In response to my lament regarding how some people think watching movies makes them an expert in a public policy area, Kevin Drum points out a broader problem with how people judge what they do and don’t know:
Everyone with the manual dexterity to hoist a beer can regale you with confident answers to all the ills of society, while in the very next breath insisting that you don’t know what you’re talking about when it comes to subject X. That’s a lot more complicated than you think.
Subject X, of course, is something they happen to know a lot about, probably because they work in the field. But it doesn’t matter. The fact that they’ve learned to be cautious about the one field they know the most about doesn’t stop them from assuming that every other field is pretty simple and tractable.
It would be absurd to deny this sad phenomenon. Kevin is describing how possession of deep knowledge in some areas doesn’t generalize into an assumption that there is also relevant deep knowledge in areas in which we are not specialists. During some of the hottest cultural debates of recent years, I have been thinking about this same lack of generalization from the other direction: Why don’t we assume we are ignorant in unfamiliar areas when we have the experience of ignorance in familiar ones? I am thinking in particular of our quotidian experience of misunderstanding or misremembering our interactions with other people. Continue reading “I Wasn’t There, But Let Me Tell You Exactly What Happened”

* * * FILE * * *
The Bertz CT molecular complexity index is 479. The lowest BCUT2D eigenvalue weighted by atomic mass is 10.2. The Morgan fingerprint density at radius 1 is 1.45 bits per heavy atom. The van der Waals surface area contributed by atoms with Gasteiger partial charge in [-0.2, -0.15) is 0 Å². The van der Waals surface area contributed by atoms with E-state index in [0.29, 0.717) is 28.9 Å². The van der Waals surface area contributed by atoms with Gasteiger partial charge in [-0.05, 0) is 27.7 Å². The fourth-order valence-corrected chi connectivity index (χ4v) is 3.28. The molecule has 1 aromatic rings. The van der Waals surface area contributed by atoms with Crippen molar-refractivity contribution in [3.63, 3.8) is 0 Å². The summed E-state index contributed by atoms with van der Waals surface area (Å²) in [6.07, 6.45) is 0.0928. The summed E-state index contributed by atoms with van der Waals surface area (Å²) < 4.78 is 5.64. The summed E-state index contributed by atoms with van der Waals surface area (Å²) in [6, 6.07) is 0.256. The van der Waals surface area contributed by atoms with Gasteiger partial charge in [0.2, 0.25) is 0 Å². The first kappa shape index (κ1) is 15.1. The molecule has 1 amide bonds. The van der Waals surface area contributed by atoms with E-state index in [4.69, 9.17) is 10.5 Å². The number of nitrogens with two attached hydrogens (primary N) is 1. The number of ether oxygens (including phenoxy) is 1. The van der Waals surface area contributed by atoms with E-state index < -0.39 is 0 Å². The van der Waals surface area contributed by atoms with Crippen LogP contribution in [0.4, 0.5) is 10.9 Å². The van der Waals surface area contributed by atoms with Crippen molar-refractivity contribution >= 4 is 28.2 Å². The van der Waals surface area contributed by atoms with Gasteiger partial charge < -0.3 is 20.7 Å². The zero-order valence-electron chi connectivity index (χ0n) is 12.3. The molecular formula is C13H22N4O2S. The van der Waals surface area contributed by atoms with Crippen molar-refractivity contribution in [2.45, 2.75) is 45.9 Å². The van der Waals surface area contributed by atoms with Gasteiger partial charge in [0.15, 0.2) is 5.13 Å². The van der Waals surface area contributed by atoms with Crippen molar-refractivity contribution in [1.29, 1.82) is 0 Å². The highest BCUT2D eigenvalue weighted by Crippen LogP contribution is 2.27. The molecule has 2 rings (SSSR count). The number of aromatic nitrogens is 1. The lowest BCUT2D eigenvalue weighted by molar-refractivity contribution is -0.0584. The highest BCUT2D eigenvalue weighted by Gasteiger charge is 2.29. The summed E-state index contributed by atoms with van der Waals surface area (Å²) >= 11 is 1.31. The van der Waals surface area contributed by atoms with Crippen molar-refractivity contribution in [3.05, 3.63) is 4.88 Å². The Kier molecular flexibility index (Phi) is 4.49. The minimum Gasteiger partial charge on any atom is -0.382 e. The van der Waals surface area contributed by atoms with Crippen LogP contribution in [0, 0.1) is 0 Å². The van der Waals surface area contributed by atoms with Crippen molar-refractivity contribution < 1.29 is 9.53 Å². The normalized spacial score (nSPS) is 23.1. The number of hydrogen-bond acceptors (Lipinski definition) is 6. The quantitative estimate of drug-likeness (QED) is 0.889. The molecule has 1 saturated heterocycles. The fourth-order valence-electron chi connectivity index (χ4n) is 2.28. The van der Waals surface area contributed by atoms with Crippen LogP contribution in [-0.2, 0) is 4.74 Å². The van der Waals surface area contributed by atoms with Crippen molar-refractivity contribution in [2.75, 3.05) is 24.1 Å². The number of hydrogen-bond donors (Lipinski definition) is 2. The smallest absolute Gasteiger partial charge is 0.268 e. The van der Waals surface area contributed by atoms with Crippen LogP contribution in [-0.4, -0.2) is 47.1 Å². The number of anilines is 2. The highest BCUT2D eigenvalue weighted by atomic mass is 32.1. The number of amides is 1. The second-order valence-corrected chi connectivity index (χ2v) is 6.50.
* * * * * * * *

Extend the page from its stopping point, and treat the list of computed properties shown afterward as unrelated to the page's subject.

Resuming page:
Over 35 years on, Woody Allen’s Annie Hall retains its enormous charm and wit
Given how many weak movies make a lot of money and garner a pile of laurels, it is particularly satisfying when justice is done and a magnificent film is a hit both with audiences and critics. So it was with this week’s film recommendation: 1977’s Best Picture Oscar winner Annie Hall.
The plot is straightforward. A neurotic Jewish comedian from Brooklyn who is a lot like Woody Allen falls in love with a kooky, lovely, endearing Wisconsin girl who is a lot like Diane Keaton. He educates her about his hang-ups, psychoanalysis, death, and ethnic baggage. She educates him about how to lighten up and enjoy life. But it doesn’t last. And then it is on again. And then it is off again. And along the way the audience laughs very hard many, many times. As in Shakespeare plays, there isn’t much new here story-wise, but the execution is an inspiration.
Director/Star Woody Allen was at the time known as a sharp stand-up comedian and a maker of funny, lightweight movies (e.g., Take the Money and Run). No one but Woody knew that he also had the ability to make extremely personal, affecting films with strong dramatic moments combined with his trademark hilarity. This movie launched a new phase of his career which has produced many artistic triumphs.
And as for Keaton, I once quoted here former Stanford University President Gerhard Casper saying that “falling in love with Audrey Hepburn was an essential, civilizing experience for all human beings”. For a subsequent generation, the same could have been said of Diane Keaton. Men wanted to take care of her and women wanted to dress like her and a have a cool New York apartment like her. Allen puts incredible faith in Keaton, letting the camera roll and roll as she is alone on screen in several key scenes, and she delivers every time.
I can’t close without posting one of the most famous bits from the film (it ruins nothing of the story), which highlights Allen’s endearingly hostile wit, his chronic and effective breaking of the fourth wall, and his on screen chemistry with his amazing co-star.